Yes, I use the sad trajectory of Youngstown - my birthplace - as an illustration of all the complex, enduring social costs of our economic system that never get figured into the calculations that justify what corporations do.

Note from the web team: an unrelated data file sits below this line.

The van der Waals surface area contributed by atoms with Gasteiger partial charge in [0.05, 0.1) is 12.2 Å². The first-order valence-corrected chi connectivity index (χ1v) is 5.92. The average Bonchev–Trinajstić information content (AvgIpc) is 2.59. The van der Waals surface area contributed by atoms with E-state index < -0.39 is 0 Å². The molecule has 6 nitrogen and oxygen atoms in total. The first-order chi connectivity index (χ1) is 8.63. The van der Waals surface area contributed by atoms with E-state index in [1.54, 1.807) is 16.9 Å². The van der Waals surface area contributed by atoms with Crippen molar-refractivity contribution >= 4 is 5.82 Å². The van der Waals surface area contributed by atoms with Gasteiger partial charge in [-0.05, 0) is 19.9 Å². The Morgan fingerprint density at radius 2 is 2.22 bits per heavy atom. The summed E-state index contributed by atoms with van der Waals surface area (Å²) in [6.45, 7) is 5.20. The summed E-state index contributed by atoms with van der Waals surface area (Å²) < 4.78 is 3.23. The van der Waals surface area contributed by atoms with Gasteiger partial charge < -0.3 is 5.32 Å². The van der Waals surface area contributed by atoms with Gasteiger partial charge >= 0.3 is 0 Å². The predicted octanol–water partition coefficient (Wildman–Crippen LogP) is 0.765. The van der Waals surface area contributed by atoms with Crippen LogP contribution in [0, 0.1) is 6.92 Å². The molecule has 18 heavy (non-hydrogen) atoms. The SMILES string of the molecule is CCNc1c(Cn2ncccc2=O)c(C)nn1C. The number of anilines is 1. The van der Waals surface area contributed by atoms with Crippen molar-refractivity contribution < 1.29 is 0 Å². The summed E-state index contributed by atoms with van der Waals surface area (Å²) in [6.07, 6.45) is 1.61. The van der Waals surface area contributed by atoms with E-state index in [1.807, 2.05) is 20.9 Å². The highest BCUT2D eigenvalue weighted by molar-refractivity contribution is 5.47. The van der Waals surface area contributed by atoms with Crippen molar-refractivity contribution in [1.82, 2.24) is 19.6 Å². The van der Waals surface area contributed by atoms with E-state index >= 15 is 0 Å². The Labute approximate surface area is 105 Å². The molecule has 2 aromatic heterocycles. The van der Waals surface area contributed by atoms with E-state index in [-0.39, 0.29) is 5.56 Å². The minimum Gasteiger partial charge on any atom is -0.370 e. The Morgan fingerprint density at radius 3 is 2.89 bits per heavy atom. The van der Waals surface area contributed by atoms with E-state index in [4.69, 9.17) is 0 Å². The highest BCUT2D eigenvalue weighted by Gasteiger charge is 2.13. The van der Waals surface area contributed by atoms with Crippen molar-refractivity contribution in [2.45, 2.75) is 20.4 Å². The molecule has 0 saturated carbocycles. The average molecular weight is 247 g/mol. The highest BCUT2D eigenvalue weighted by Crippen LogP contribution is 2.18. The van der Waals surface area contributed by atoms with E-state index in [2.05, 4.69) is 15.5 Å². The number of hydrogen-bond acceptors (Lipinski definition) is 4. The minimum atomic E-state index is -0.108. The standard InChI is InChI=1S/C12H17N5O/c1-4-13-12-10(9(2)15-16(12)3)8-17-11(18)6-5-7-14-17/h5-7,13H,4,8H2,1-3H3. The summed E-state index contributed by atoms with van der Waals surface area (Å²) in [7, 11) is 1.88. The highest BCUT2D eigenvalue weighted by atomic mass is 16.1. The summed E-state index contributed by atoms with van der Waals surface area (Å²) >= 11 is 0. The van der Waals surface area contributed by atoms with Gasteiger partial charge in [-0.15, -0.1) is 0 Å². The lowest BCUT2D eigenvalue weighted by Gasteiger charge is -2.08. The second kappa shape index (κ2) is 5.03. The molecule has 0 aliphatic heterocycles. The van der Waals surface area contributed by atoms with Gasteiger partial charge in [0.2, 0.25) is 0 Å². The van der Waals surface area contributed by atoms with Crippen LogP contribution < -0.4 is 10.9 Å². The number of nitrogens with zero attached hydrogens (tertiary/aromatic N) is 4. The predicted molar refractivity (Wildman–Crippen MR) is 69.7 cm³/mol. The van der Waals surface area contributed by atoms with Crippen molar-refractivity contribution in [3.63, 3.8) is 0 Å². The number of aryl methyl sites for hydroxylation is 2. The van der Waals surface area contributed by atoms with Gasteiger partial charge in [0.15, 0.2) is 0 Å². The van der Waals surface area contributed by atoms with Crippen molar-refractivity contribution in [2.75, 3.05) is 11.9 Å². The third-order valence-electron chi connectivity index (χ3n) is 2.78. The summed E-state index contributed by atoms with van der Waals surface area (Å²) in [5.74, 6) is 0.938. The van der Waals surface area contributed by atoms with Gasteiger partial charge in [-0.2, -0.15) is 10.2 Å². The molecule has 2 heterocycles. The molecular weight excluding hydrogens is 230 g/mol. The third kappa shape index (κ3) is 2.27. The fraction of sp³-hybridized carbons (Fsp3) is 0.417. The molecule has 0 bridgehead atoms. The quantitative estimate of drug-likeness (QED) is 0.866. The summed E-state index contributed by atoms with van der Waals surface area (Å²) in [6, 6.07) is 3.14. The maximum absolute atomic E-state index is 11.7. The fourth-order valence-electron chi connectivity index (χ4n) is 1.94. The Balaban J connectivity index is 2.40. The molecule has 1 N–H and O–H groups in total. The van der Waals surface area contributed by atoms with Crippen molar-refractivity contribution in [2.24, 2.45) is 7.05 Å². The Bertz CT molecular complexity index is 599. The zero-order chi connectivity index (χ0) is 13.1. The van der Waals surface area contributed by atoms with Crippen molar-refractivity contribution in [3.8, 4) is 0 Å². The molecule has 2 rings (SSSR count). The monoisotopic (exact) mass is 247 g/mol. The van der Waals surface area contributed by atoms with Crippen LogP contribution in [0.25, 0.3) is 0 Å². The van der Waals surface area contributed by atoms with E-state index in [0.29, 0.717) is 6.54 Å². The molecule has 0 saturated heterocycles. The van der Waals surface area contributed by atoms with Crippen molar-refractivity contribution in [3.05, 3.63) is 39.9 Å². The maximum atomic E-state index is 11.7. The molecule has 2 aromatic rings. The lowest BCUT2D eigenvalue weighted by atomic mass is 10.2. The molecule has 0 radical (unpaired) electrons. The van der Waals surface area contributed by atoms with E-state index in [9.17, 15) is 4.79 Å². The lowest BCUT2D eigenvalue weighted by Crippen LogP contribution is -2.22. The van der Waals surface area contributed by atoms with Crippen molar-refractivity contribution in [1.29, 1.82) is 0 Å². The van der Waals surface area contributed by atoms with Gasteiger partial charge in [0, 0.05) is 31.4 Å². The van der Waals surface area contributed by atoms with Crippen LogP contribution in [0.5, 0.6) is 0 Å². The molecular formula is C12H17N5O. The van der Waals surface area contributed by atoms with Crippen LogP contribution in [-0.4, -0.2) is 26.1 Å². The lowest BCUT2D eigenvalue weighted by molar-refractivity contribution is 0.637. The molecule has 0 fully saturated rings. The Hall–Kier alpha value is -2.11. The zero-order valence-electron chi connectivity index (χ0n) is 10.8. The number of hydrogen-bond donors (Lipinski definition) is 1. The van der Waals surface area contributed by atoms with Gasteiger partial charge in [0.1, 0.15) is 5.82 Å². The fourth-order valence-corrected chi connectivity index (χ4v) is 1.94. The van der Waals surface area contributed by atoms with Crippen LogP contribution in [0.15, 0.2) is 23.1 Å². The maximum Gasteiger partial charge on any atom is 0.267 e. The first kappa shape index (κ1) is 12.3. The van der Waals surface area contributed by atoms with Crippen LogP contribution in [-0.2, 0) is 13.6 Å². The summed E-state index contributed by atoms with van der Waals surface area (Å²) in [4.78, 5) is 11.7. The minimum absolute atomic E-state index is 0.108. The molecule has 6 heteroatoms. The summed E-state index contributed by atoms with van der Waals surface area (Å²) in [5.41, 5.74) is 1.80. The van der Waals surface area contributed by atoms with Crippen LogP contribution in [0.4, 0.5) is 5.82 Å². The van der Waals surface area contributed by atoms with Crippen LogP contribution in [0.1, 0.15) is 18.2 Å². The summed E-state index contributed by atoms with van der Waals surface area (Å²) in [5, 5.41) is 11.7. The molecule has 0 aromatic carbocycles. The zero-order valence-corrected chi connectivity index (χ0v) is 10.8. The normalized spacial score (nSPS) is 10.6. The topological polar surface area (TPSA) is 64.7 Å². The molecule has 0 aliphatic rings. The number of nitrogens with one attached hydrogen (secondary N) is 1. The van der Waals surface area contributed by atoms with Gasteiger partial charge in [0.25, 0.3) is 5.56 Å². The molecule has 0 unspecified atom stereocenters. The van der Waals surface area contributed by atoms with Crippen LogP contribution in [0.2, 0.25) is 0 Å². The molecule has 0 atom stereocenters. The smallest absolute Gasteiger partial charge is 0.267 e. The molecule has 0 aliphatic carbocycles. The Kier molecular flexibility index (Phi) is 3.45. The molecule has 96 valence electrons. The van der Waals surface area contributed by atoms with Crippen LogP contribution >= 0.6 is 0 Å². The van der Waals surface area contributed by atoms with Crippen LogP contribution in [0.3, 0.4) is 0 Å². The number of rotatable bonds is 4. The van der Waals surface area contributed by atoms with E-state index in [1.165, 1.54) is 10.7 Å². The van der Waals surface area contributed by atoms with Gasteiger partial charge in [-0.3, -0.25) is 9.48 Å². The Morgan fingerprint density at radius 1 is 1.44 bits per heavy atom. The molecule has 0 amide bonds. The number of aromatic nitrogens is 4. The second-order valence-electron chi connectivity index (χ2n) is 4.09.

To answer your question, the only real option I see is a large, organized, unified movement of Americans finally fed up with what has been happening, not distracted by the hunt for scapegoats (e.g. tea parties), and able to mobilize to change a system that is not working except for a tiny few at the top of this system. In such a movement we can collectively overmatch the funds used by the corporations to control politics and the mass media and we would already have the momentum. A few months ago, no one thought the French President Sarkozy would have the slightest problem ramming through his program. Yet now he has poll numbers rivaling Bush at the end of 2008 and the vast mass of the French people are turning against him and questioning the system. I doubt Americans are all that different from the French.